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Metaphor and Metaphysics

Mataphor and Metaphysics: The End
of Philosophy and Derrida
Jonathan Ree *

Jacques Derrida, Margins of Philosophy,
Harvester, xxiv + 330pp., £25.00, 1983
Christopher Norris, The Deconstructive Turn:

Essays in the Rhetoric of Philosophy, Methuen,
201pp, £4.95, 1983
I~ ‘The Ends of Man’ hs~ed between 1~67 and

one of the ten essays, first pub1972, which make up Margins of
PhIlosophy – Dernda refers to an almost-forgotten figure in
French p~ilosophy: Jean-Paul Sartre. Sartre’s concept of
human eXistence – ‘realite-humaine’ – was intended Derrida
reminds us, to do away with ‘all the presupposition~ which
had always constituted the concept of the unity of man’.

However ~ as Derrida points out, Sartre never really distanced himself from traditional humanism: the ‘unity of
human-reality’ was never doubted, and there remained ‘an
uninterrupted metaphysical familiarity with that which so
naturally, links the we of the philosopher to “we men'” to
the we in the hor izon of humani ty’ • So, in spi te of his ~es­
pect for ‘history’, Sartre avoided examining ‘the history of
the concept of man’: he wrote ‘as if the sign “man” had no
origin, no historical, cultural or linguistic limit’ (Margins,
pp. 115-6).

Derrida’s criticism of Sartre’s humanism is based on the
observation that the phrase ‘human-reality’ is ‘a translation
of Heideggerian Dasein: a monstrous translation in many
respects, but so much the more significant’. This is Derrida
in characteristic form: a Germanist, reproaching his French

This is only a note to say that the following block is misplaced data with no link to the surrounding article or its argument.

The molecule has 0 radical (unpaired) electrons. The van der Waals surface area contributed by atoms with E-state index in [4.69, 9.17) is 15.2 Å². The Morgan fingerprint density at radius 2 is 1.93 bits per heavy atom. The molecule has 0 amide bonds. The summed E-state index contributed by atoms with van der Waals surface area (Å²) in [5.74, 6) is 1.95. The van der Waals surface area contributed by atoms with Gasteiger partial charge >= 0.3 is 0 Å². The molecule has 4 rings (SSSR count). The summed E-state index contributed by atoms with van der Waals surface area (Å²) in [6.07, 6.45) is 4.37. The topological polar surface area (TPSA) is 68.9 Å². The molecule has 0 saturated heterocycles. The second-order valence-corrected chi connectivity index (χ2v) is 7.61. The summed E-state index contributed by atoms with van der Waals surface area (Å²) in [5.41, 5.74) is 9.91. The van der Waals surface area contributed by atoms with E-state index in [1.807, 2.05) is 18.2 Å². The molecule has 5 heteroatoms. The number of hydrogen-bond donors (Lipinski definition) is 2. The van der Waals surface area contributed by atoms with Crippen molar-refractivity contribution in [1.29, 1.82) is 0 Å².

colle~gues for their mi.sappropriation of the philosophical
classIcs – and the classIcs of French philosophy, as is well
known, ~”e German: the ‘three Hs’ (Hegel Husserl
He.idegger), to~et~er w.ith their version of the ‘history of
philosophy, begInnIng With Heraclitus.

The Derridean procedure was unveiled to French readers in 1967, when he published three books – Grammato..!2u, Writing and Difference, and Speech and Phenomena all translated into English long ago. They are wayward
works: a magpie’s collection of quotations from the philos?phical canon, with surprising, charming, alarming sugges~Ions ~s to wha~ t~ey mayor may not, intentionally or unintentionally, signify: a set of quizzical commentaries,
rather than a direct exposition and defence of defined
theoretical lines, and a tease or a torment to any reader
h~ping for a straight journey from beginning, through
middle, to end.


I am grateful to Peter Dews for pointing out errors in an
early draft of this essay.

Take Grammatology, for example: the title means
‘theory of writing’ and so you might expect discussions of
literacy, of the relations of script to print, or of attempted
;’histories and classifications of writing-systems. In fact,
tho~gh, th.e boo~ offers you a disorienting tour through
vanous philosophical comments on meaning, from Plato to
Saussur~,. culminating in an analysis of Rousseau’s ‘Essay on
the OngIn of Languages’. Over and over again, Derrida